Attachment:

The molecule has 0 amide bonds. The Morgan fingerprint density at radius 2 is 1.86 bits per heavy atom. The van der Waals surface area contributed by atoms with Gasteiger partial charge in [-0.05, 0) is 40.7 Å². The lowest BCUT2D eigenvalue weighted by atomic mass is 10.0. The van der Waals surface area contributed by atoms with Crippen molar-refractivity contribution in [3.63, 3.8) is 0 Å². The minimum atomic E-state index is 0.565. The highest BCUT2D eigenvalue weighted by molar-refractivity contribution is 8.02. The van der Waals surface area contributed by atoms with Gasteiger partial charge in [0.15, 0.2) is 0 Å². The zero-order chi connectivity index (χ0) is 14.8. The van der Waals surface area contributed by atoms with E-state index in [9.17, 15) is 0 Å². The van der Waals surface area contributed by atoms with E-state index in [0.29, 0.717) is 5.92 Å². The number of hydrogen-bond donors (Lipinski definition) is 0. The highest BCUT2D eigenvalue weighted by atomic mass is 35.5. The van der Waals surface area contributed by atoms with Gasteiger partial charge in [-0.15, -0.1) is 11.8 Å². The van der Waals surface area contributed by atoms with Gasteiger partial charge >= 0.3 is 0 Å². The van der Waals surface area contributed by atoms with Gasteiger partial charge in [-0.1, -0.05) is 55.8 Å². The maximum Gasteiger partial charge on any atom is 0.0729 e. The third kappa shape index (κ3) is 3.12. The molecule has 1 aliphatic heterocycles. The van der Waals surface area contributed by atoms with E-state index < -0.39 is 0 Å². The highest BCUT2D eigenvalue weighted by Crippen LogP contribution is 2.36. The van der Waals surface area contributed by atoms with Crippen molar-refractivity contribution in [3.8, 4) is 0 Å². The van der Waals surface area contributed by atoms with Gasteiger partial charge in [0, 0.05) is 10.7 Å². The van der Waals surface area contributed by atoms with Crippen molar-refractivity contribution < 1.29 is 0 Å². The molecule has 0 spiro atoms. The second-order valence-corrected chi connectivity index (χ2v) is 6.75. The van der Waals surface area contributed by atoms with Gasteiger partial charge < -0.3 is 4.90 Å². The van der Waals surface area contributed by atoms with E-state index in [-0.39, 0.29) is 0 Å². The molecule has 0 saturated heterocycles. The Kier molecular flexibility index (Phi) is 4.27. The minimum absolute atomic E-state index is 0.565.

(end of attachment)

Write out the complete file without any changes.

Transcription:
The molecule has 0 amide bonds. The Morgan fingerprint density at radius 2 is 1.86 bits per heavy atom. The van der Waals surface area contributed by atoms with Gasteiger partial charge in [-0.05, 0) is 40.7 Å². The lowest BCUT2D eigenvalue weighted by atomic mass is 10.0. The van der Waals surface area contributed by atoms with Crippen molar-refractivity contribution in [3.63, 3.8) is 0 Å². The minimum atomic E-state index is 0.565. The highest BCUT2D eigenvalue weighted by molar-refractivity contribution is 8.02. The van der Waals surface area contributed by atoms with Gasteiger partial charge in [0.15, 0.2) is 0 Å². The zero-order chi connectivity index (χ0) is 14.8. The van der Waals surface area contributed by atoms with E-state index in [9.17, 15) is 0 Å². The van der Waals surface area contributed by atoms with E-state index in [0.29, 0.717) is 5.92 Å². The number of hydrogen-bond donors (Lipinski definition) is 0. The highest BCUT2D eigenvalue weighted by atomic mass is 35.5. The van der Waals surface area contributed by atoms with Gasteiger partial charge in [-0.15, -0.1) is 11.8 Å². The van der Waals surface area contributed by atoms with Gasteiger partial charge >= 0.3 is 0 Å². The van der Waals surface area contributed by atoms with Gasteiger partial charge in [-0.1, -0.05) is 55.8 Å². The maximum Gasteiger partial charge on any atom is 0.0729 e. The third kappa shape index (κ3) is 3.12. The molecule has 1 aliphatic heterocycles. The van der Waals surface area contributed by atoms with E-state index < -0.39 is 0 Å². The highest BCUT2D eigenvalue weighted by Crippen LogP contribution is 2.36. The van der Waals surface area contributed by atoms with Crippen molar-refractivity contribution in [3.8, 4) is 0 Å². The van der Waals surface area contributed by atoms with Gasteiger partial charge in [0, 0.05) is 10.7 Å². The van der Waals surface area contributed by atoms with Crippen molar-refractivity contribution < 1.29 is 0 Å². The molecule has 0 spiro atoms. The second-order valence-corrected chi connectivity index (χ2v) is 6.75. The van der Waals surface area contributed by atoms with Gasteiger partial charge < -0.3 is 4.90 Å². The van der Waals surface area contributed by atoms with E-state index in [-0.39, 0.29) is 0 Å². The molecule has 0 saturated heterocycles. The Kier molecular flexibility index (Phi) is 4.27. The minimum absolute atomic E-state index is 0.565.